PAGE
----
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As Cuyahoga County approaches the highest COVID-19 level in Ohio, could another shutdown be coming?

"The surge is catastrophic and we are right in the thick of it here," says County Executive Armond Budish.

CLEVELAND — Cuyahoga County is approaching the highest level in the state when it comes to coronavirus cases and transmission. County leaders say we have to act now so we stop the spread in the future.

County Health Commissioner Terry Allan detailed the alarming rise, noting that although more coronavirus testing is taking place, the positivity rate increase from just 3.7% on June 23 to 8.8% this past Tuesday. In addition, 80% of county adult hospital beds and 59% of pediatric beds are now occupied, the highest levels since the pandemic began.

"We need to remember that our young people are not invincible," Allan said. "Their actions have consequences for our seniors, our grandparents, their grandparents and for the child down the street who may be battling Leukemia."

Cuyahoga County Executive Armond Budish said we must take action immediately.

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"The surge is catastrophic and we are right in the thick of it here,” said Budish. "Our cases are skyrocketing, our emergency room visits are skyrocketing, hospitalization admissions are going up, things are getting worse. We've got real trouble."

Cuyahoga County is in red level three and going in the wrong direction towards level four or purple, according to the state’s map. If we enter into level four, Cuyahoga County will fall into the highest level in the state, meaning severe exposure and spread. The state says people should only leave their homes for supplies and services when reaching level four.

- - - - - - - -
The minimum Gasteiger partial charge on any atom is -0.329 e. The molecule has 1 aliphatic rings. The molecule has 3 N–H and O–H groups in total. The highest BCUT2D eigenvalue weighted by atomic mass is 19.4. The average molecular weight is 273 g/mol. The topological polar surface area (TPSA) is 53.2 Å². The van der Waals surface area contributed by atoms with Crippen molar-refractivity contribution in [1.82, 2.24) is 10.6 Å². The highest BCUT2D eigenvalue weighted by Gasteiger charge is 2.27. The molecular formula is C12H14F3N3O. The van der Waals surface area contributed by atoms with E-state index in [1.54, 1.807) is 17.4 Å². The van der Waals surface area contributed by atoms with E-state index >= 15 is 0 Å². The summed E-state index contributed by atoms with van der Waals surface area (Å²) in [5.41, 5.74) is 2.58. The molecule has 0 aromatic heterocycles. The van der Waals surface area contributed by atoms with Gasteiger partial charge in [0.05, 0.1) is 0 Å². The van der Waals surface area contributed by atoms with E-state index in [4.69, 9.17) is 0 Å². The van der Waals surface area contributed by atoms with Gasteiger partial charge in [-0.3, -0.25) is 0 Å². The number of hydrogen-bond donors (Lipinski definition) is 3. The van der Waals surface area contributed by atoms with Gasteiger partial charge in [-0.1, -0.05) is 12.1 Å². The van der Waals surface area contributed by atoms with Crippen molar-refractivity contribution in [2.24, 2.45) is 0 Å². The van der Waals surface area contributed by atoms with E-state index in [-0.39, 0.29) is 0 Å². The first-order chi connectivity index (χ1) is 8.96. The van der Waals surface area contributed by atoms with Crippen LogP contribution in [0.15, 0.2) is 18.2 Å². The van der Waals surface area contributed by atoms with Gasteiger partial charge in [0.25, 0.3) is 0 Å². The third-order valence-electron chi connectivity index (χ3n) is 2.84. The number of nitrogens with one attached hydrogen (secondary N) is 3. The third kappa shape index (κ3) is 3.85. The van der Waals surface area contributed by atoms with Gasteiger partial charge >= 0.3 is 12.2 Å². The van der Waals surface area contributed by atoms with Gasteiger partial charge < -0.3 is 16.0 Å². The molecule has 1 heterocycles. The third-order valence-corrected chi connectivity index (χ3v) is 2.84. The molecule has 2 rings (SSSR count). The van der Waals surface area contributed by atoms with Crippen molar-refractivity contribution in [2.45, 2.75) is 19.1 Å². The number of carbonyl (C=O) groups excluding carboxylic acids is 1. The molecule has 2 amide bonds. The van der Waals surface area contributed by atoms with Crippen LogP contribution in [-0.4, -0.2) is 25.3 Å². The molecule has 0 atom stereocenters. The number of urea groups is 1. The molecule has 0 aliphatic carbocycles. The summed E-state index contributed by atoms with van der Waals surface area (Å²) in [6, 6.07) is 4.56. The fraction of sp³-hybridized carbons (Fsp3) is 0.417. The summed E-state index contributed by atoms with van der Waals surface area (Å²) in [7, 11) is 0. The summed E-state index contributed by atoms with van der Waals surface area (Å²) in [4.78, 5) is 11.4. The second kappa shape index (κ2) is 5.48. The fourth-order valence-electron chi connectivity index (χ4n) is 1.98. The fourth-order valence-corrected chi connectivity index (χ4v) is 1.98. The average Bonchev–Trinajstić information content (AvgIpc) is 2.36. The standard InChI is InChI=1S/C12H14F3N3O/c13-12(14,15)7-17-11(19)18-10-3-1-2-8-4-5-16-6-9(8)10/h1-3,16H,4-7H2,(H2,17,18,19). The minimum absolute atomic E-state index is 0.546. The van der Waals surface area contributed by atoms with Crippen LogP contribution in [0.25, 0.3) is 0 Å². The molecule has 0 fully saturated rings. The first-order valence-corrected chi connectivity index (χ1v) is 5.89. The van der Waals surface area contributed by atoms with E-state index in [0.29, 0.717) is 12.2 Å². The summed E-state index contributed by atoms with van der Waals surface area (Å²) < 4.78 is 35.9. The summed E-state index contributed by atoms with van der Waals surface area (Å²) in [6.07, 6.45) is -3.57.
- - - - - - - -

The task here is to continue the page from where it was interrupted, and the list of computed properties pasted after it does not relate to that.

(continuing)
According to Cuyahoga County Medical Director, Dr. Heidi Gullett, intensive care unit occupancy is increasing and now stands at 82%, which is a 5% increase from one week ago.

"That crests over the threshold of 80% as one of the criterion for moving to the next level for us that's the purple level,” said Dr. Gullett.

The question was asked via a Zoom conference: What happens if Cuyahoga County hits the highest level of exposure? Do bars and restaurants shut down again?

Allan answered saying, "I think we have to look at what the trending looks like. I think the system is designed to do that relative to rating. Having said that, this is a new issue this morning and what it does is highlights the reason why we are talking to you today about the importance of masking."

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